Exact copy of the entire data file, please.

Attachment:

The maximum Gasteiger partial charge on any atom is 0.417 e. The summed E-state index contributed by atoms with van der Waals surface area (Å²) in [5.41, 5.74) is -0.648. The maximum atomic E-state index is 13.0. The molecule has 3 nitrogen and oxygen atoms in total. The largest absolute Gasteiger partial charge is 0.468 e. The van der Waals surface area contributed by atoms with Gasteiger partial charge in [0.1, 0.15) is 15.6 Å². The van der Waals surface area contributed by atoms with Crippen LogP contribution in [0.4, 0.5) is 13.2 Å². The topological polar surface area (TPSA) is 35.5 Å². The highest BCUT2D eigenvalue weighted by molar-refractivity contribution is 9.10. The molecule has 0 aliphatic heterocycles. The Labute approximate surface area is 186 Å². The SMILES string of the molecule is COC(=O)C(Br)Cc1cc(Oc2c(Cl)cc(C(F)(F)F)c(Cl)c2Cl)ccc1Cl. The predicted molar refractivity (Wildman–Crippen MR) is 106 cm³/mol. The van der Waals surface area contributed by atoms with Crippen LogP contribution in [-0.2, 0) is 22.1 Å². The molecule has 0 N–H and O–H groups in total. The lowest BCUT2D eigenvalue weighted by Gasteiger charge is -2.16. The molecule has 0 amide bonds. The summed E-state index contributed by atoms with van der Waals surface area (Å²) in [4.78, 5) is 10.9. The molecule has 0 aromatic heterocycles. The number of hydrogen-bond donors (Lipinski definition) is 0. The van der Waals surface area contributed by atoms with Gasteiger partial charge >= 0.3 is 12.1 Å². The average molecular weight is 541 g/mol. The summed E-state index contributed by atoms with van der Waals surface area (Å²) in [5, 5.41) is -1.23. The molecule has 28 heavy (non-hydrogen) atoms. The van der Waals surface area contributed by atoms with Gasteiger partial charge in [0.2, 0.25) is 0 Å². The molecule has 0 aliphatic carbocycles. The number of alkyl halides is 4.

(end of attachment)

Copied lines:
The maximum Gasteiger partial charge on any atom is 0.417 e. The summed E-state index contributed by atoms with van der Waals surface area (Å²) in [5.41, 5.74) is -0.648. The maximum atomic E-state index is 13.0. The molecule has 3 nitrogen and oxygen atoms in total. The largest absolute Gasteiger partial charge is 0.468 e. The van der Waals surface area contributed by atoms with Gasteiger partial charge in [0.1, 0.15) is 15.6 Å². The van der Waals surface area contributed by atoms with Crippen LogP contribution in [0.4, 0.5) is 13.2 Å². The topological polar surface area (TPSA) is 35.5 Å². The highest BCUT2D eigenvalue weighted by molar-refractivity contribution is 9.10. The molecule has 0 aliphatic heterocycles. The Labute approximate surface area is 186 Å². The SMILES string of the molecule is COC(=O)C(Br)Cc1cc(Oc2c(Cl)cc(C(F)(F)F)c(Cl)c2Cl)ccc1Cl. The predicted molar refractivity (Wildman–Crippen MR) is 106 cm³/mol. The van der Waals surface area contributed by atoms with Crippen LogP contribution in [-0.2, 0) is 22.1 Å². The molecule has 0 N–H and O–H groups in total. The lowest BCUT2D eigenvalue weighted by Gasteiger charge is -2.16. The molecule has 0 amide bonds. The summed E-state index contributed by atoms with van der Waals surface area (Å²) in [4.78, 5) is 10.9. The molecule has 0 aromatic heterocycles. The number of hydrogen-bond donors (Lipinski definition) is 0. The van der Waals surface area contributed by atoms with Gasteiger partial charge >= 0.3 is 12.1 Å². The average molecular weight is 541 g/mol. The summed E-state index contributed by atoms with van der Waals surface area (Å²) in [5, 5.41) is -1.23. The molecule has 28 heavy (non-hydrogen) atoms. The van der Waals surface area contributed by atoms with Gasteiger partial charge in [0.2, 0.25) is 0 Å². The molecule has 0 aliphatic carbocycles. The number of alkyl halides is 4.